Wicked winds: two dead as gusts stir up trouble across Western Canada
Wednesday, Jan 15, 2014 08:45 pm
Wicked winds whipping across much of Western Canada on Wednesday ripped down power lines, blew over semi-trailers, tore signs and awnings from their moorings and subjected pedestrians to a gale-force resistance workout.
RCMP in Alberta attributed at least two deaths to the blustery weather. They said a motorist who was checking his vehicle, which had become stuck after being blown into a ditch, was hit by a second vehicle that was also forced off the road by the wind.
Meanwhile, an 81-year-old woman was killed and five other people injured in a collision between a minivan and a car near Maskacis, formerly Hobbema. RCMP say weather was a factor in the crash.
Many flights scheduled to arrive in Winnipeg were rerouted due to the blowing snow. Four, including an Air Canada flight from Toronto, were diverted to Brandon, but two later were able to take off.
WestJet said two flights were diverted — a plane from Calgary to Winnipeg was rerouted to Thunder Bay, Ont., while another arriving from Thunder Bay was rerouted to Regina.
Environment Canada issued warnings for large parts of Alberta, Saskatchewan and Manitoba, as well as for a corner of British Columbia, about gusts reaching 90 to 100 km/h — or much higher in some areas.
Nearly 16,000 customers across northern B.C. were without power because of toppled trees and downed power lines. The hardest hit area was the South Peace River region in the province's northeast, where speeds of 126 km/h were clocked at the Fort St. John airport Tuesday night when the windstorm swept in.
BC Hydro estimated electricity to some homes might not be restored until 11 p.m. Wednesday — more than 24 hours after it went out.
The Northern Rockies Regional Municipality opened a recreation centre in Fort Nelson, B.C., so people without power could get a hot meal and shelter.
"We have had numerous locations with gusts greater than 100 (km/h)," said Dan Kulak of Environment Canada. "This is not like a summer thunderstorm where you get gusts ... (that are) very localized and very brief. We are having hours and hours at multiple locations ... where winds are very strong."
In Alberta, several RCMP detachments advised motorists that extremely high winds were making travel difficult. Drivers were advised to use caution on the Queen Elizabeth II Highway south of Edmonton. There were a number of reports of semi-trailer trucks and vans blown over, but no word of injuries.
The wind caused trouble during the morning commute in Edmonton, where a section of the light-rail transit line had to be closed because the wind was wildly whipping crossing arms at major intersections.
Debris strewn on streets hampered drivers, while twisted traffic lights caused signal malfunctions.
It was no calmer in Saskatchewan.
The Saskatoon Greater Catholic Schools division was not dismissing students over the lunch hour because of high winds and blowing debris. Parents were asked to pick up their children or drop off their lunches.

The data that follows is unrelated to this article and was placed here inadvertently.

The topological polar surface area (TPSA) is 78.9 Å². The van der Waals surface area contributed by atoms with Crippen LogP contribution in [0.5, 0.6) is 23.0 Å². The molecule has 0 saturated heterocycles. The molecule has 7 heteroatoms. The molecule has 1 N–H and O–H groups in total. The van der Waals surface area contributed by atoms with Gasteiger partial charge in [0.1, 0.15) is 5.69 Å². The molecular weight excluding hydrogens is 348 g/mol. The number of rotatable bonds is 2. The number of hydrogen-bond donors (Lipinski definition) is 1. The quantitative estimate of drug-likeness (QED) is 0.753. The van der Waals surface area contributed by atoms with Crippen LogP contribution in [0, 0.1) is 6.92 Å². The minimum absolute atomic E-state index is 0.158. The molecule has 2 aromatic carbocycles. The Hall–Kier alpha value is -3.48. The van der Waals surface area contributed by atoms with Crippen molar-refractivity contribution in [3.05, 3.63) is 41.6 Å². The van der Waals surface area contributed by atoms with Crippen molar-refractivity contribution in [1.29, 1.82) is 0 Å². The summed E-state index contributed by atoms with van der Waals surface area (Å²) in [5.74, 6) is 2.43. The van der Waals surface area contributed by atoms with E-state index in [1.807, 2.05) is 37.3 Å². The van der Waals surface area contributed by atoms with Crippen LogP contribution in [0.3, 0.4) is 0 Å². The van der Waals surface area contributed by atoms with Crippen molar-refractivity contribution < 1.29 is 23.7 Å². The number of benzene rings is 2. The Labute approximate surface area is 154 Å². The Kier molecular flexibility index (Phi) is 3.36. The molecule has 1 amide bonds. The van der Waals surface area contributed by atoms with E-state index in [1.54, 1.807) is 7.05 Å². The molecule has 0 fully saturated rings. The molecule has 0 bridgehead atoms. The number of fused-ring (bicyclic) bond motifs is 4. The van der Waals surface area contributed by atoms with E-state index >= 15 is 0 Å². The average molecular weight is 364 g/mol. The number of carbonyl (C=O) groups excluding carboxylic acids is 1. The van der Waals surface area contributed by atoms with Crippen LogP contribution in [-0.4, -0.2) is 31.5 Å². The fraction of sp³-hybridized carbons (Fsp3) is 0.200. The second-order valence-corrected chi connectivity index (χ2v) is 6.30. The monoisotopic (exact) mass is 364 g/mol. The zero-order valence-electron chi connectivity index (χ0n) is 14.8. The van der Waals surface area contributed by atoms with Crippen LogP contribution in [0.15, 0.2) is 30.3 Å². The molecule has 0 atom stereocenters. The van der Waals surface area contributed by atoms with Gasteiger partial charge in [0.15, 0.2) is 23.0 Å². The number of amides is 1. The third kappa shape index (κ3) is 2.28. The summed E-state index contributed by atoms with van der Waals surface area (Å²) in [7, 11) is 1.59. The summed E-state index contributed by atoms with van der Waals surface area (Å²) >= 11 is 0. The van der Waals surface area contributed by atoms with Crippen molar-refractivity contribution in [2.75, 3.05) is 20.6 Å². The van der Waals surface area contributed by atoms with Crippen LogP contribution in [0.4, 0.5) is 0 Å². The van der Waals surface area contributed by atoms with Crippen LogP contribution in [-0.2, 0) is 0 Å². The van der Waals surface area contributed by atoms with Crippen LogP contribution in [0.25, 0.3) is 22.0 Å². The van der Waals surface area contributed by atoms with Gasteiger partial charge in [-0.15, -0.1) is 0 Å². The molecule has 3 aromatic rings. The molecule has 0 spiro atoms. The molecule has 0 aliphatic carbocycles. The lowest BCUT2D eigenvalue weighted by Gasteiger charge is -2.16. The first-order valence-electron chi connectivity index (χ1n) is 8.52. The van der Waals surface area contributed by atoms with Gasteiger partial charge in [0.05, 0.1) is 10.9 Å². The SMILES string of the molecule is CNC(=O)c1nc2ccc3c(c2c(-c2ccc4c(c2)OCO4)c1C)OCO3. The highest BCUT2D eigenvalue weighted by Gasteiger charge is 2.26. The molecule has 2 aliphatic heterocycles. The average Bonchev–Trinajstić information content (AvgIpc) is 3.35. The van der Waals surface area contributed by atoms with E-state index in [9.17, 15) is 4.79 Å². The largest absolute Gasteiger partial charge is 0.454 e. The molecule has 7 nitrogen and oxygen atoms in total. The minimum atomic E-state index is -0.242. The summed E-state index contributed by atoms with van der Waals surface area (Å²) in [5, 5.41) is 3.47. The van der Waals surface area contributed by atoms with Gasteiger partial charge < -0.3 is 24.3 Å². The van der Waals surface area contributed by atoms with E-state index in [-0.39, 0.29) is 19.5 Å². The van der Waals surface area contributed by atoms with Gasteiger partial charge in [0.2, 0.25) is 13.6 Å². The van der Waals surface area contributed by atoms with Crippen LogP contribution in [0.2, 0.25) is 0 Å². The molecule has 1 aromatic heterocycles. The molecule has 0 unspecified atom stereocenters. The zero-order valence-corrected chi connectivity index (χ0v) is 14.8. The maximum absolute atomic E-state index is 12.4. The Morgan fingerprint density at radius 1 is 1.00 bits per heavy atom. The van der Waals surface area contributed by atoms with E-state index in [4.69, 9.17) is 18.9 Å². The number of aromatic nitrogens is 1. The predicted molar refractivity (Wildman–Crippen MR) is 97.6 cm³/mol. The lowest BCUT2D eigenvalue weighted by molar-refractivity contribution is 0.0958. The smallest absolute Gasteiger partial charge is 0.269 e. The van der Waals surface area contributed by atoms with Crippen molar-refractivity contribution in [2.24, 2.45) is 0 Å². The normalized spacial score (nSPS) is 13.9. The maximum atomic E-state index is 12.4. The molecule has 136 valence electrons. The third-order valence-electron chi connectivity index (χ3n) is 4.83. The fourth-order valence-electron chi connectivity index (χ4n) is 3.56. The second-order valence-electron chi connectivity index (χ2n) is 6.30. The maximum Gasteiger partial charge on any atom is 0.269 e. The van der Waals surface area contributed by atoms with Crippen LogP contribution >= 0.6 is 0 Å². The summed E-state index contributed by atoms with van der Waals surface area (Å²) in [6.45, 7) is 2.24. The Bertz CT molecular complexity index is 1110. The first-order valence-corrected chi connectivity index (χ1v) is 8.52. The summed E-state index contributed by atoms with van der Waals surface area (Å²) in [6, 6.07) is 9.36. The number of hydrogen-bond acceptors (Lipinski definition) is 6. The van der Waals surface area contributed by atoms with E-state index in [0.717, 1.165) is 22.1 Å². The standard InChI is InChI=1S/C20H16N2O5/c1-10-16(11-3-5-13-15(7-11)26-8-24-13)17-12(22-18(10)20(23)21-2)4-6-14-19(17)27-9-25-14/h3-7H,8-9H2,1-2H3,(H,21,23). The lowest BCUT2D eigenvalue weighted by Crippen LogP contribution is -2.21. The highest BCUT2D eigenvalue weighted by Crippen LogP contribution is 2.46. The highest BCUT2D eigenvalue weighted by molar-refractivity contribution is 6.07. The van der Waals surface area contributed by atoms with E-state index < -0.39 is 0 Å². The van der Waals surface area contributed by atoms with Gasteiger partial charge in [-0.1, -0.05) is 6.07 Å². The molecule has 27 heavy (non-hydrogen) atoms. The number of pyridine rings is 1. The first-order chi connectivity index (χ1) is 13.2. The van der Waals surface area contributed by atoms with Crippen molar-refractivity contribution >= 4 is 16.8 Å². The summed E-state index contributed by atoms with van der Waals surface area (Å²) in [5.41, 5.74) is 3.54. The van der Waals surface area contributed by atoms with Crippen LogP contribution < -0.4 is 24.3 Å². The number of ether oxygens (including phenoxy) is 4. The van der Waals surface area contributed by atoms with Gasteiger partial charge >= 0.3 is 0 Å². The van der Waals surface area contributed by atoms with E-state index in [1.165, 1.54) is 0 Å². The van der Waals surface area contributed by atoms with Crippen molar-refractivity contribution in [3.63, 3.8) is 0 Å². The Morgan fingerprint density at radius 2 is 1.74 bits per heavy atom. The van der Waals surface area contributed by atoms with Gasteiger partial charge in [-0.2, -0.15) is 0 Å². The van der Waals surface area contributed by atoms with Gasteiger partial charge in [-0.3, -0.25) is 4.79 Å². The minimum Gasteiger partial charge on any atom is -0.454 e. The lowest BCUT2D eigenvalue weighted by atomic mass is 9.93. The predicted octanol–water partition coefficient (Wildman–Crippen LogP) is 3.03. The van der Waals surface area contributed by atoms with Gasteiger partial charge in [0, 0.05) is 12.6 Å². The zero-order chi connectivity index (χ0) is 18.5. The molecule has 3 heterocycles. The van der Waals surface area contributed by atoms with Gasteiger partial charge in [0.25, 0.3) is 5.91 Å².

The city advised residents that it was preparing for potential service disruptions "as the force of such high winds may be destructive." Utility and transportation crews were standing by.
A falling light standard crushed the roof of an empty car and a window was wrenched from a multi-storey building. A cellphone tower was bent in half, a roof was lifted off a building under construction and garbage bins were tossed about.
Power outages were being reported in several areas of the city as well as elsewhere.
School buses were shut down in the Biggar area, northwest of Saskatoon, due to slippery roads and gusting winds. That, after a bus with seven children slid into a ditch when the driver lost control. No one was hurt.
Crane operators were pulled from their jobs across the province. One general manager of a crane company said the maximum wind speed cranes can work in is 32 kilometres an hour.
Strong winds were also expected in Manitoba, where forecasters were predicting snow squalls and even a thunderstorm.
Natalie Hasell of Environment Canada said it was all due to the unstable air.
"We do get thunderstorms in winter time. It’s not unheard of. It's ... typically called thunder snow," she said.
The wind did not sweep in a deep freeze. The weather was unseasonably mild with temperatures in many areas hovering around zero or climbing even higher.
Kulak said at least six temperature records fell across northern Alberta by mid-morning Wednesday. In Edmonton, the old record of 8 C set last Jan. 15 fell when the mercury hit 9 C early in the morning. Meanwhile, winds reaching 120 kilometres an hour also broke records.
A significant low-pressure system moving down from the Mackenzie Valley in the Northwest Territories was to blame for that, explained Kulak.
"(The low) is pulling a lot of warm Pacific air across southern Alberta and ... we've had a number of temperature records for the day fall before the sun even came up," he said.
"Really a very unusual day across the western part of the Prairies."
The unstable weather was expected to head into Ontario overnight.